By Dr. David A. Summers, Curators’ Professor at Missouri University of Science & Technology
Over the years, I have been caught up in “discussions” with several folk about how good high-pressure and ultra-high pressure waterjet streams were as a surface cleaning tool in contrast with chemical and abrasive use in removing paint and other surface layers. One debate was about cleaning some particularly toxic chemicals from various surfaces. The point that often comes up in these discussions is that of “how clean is clean?” And in this particular case it was stated that the surface could never be completely cleaned. The rationale for that position was that the chemicals would enter into any cracks and flaws in the paint and could therefore be retained either in the top coat or the underlying primer. My answer to that was to take a small sample and clean the surface over the first quarter, raise the pressure and remove the top coat on the second quarter, raise the pressure further and remove the primer down to bare metal on the third quarter and then, after adding a small amount of abrasive to the water, remove a thin surface coat of metal from the sample. It seemed to be a convincing demonstration, though I will come back to one problem in a later post, and for this post I will discuss taking the paint off.
It is now reasonably well known that high-pressure water can be cost effective as a way of removing paint, particularly from large structures such as bridges and ship hulls, but it took a while for some of the benefits to become evident.
There are 8-million square feet of surface in the bridge. As I noted at the end of the last post, the historic method for cleaning surfaces and removing deteriorated paint has been to suspend abrasive particles in an air stream and to use those particles to abrade and erode the paint from the surface. When the paint, rust and other coatings have been removed, the job is often considered finished as the surface is restored to a nice and shiny finish. There is, however, a snag when one does this. The numbers that I was once given were on the order of: from the time that a railroad wagon was put into service, it would take 5 years before it would require stripping and repainting. After that first treatment, however, the paint would deteriorate more quickly, and often within another 18 months, the wagon would have to be taken back for repainting.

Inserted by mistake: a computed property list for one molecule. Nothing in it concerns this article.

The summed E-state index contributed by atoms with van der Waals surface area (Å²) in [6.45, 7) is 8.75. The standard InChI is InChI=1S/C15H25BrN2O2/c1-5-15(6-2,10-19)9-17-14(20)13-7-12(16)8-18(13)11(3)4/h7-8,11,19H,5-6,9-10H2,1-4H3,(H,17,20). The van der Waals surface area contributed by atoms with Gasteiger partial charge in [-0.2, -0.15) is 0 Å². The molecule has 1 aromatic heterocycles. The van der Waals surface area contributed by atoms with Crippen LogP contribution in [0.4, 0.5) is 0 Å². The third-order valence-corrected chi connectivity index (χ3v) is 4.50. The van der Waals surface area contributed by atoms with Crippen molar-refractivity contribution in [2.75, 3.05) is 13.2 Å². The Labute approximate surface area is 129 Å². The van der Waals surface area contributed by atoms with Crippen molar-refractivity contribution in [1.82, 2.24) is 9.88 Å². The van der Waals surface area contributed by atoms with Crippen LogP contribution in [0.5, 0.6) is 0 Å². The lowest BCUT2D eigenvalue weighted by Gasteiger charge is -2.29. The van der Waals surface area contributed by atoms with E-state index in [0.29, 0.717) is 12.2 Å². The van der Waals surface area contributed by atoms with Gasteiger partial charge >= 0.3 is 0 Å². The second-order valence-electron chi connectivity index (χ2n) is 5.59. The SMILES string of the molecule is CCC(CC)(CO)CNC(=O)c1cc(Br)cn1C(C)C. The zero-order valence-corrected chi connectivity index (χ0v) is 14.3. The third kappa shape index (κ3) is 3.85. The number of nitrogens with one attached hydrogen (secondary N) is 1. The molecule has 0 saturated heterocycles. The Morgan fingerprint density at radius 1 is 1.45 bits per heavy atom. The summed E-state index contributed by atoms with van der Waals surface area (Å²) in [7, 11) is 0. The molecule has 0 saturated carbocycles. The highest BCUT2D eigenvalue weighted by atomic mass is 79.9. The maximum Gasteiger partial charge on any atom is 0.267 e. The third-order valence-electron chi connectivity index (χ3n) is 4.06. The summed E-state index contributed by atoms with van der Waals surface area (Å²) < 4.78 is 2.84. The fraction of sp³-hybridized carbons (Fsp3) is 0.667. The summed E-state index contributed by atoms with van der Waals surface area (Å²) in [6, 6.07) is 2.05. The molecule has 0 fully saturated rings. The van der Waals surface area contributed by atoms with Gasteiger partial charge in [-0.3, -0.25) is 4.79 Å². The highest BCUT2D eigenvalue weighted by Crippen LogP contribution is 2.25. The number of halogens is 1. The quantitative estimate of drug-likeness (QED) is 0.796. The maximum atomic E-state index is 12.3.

So why is this, and why does high/ultra-high pressure paint removal help extend the life of that second paint coating? I and the industry are deeply indebted to Dr. Lydia Frenzel who did a lot of the pioneering work in helping to define the benefits of the technology and then spread the word about them. The problem begins as the surface begins to corrode, and I will continue to use the wagon as the example, though the result holds true for many surfaces. As the rust and damage continues to eat through the paint and into the underlying metal, that surface is not attacked evenly, but instead, small pockets of corrosion develop and the metal is eaten away mainly in the middle or along the sides of the pocket.
By the time that the surface is ready to be painted, it is therefore no longer smooth but rather pitted and covered in corrosion.
When the surface is cleaned with an abrasive, typically driven using an air stream to sandblast the surface, the particles will impact and distort the surface. Thus, while the majority of the corrosion will be removed by the impact and scouring action of the abrasive, some will not. Further, the impact of the abrasive particles will bend over the weaker structures on the surface as well as peeling over some of the metal on the surface.
The peeling over of the surface and the flattening of it give the shine that used to be the sign that the job had been effectively done. There are, however, two disadvantages to this. The first is that by distorting the surface, the bending over of the metal traps small pockets of corrosion within the surface layer of the metal.
With corrosion already embedded in the surface before it is painted, that will develop immediately and thus the relatively short time before it undercuts the paint and causes it to fall off. There is also another reason for this. As air pressure is increased to speed up the cleaning and give that “shinier” surface it smoothes the surface and makes it more difficult to anchor the paint on the metal. This was shown by F.W. Neville (and is quoted in the book “Blast Cleaning and Allied Processes, by H.J. Plaster) with this table:
As the table shows, the higher the air pressure then the smoother the surface, and the poorer the bond made with the paint.
Now consider what happens when a high-pressure jet cleans the surface. The water does not have the power to distort the metal, but rather does have the ability to penetrate all the cracks and pits on the surface, and flush them clean. As a result the surface is left rough (to give a good paint bond) and corrosion free.
One of the difficulties that early proponents such as Lydia had in getting the technique accepted, however, lay in the cleanliness of the surface. Because the metal had not been distorted back into a smooth upper surface, it does not reflect light in the “shiny” manner that an abrasive cleaned surface does. Thus to those trained to the latter, it did not appear clean. There had to be a considerable amount of demonstration, explanation and training before it was accepted that this “grey” surface was actually cleaner. And there are now standards issued by the Steel Structure Painting Council that recognize this.
Note that actual microphotos of abrasive and waterjet cleaned metal surfaces can be found in the paper by Howlett and Dupuy (Howlett & Dupuy, NACE Corrosion/92, paper No. 253; Mat. Perf, Jan. 1993, p. 38, the waterjet pressure was 30,000 psi).